Agreement includes $1.5 billion payment to First Nation members deprived of safe drinking water
The Federal Court and the Court of Queen's Bench of Manitoba have approved an agreement to settle a class-action lawsuit related to safe drinking water on First Nations communities.
Initiated in 2019, the lawsuit involves an alleged breach by the federal government of its obligations to First Nations and their members by failing to ensure that reserve communities have safe drinking water. It was further alleged that the federal government was negligent, and breached its fiduciary duties, the honour of the Crown and various Charter rights.
The lawsuit was brought on behalf of Tataskweyak Cree Nation in Manitoba, and Curve Lake and Neskantaga First Nations in Ontario. The class includes all members of First Nations whose communities were subject to a drinking water advisory for a year or longer from November 1995 to the present.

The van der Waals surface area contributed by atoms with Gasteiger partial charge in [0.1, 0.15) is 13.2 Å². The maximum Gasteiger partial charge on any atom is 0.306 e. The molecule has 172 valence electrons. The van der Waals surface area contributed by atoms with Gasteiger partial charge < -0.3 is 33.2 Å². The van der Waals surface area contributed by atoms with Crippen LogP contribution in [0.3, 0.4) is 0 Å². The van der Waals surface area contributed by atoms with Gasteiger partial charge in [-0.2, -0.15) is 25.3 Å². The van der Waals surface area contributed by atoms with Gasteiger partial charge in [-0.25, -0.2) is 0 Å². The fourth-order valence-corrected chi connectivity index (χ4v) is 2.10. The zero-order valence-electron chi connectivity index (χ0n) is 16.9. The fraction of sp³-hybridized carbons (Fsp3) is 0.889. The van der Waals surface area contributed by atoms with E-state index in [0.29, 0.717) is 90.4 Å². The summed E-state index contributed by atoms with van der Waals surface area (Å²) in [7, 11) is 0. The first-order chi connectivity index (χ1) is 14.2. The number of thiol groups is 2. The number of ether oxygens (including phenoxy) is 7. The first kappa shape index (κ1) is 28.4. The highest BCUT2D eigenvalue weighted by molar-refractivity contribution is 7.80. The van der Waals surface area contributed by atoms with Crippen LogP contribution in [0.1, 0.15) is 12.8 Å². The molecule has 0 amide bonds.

The terms of the settlement agreement include the following:
- The $1.5 billion in compensation for First nation members deprived of safe drinking water;
- The creation of a $400 million First Nation Economic and Cultural Restoration Fund;
- A renewed commitment to Canada's Action Plan for the lifting of all long-term drinking water advisories;
- The creation of a First Nations Advisory Committee on Safe Drinking Water;
- Support for First Nations to develop their own safe drinking water by-laws and initiatives;
- Commitment of at least $6 billion to support reliable access to safe drinking water on reserves;
- The planned modernization of Canada's First Nations drinking water legislation.
The federal government will continue to work with all First Nations communities to address the current drinking water crisis, the Department of Indigenous Services Canada said.
Since 2016, the federal government has committed over $5.2 billion to First Nations to build and repair water and wastewater infrastructure and support effective management and maintenance of water systems on reserves.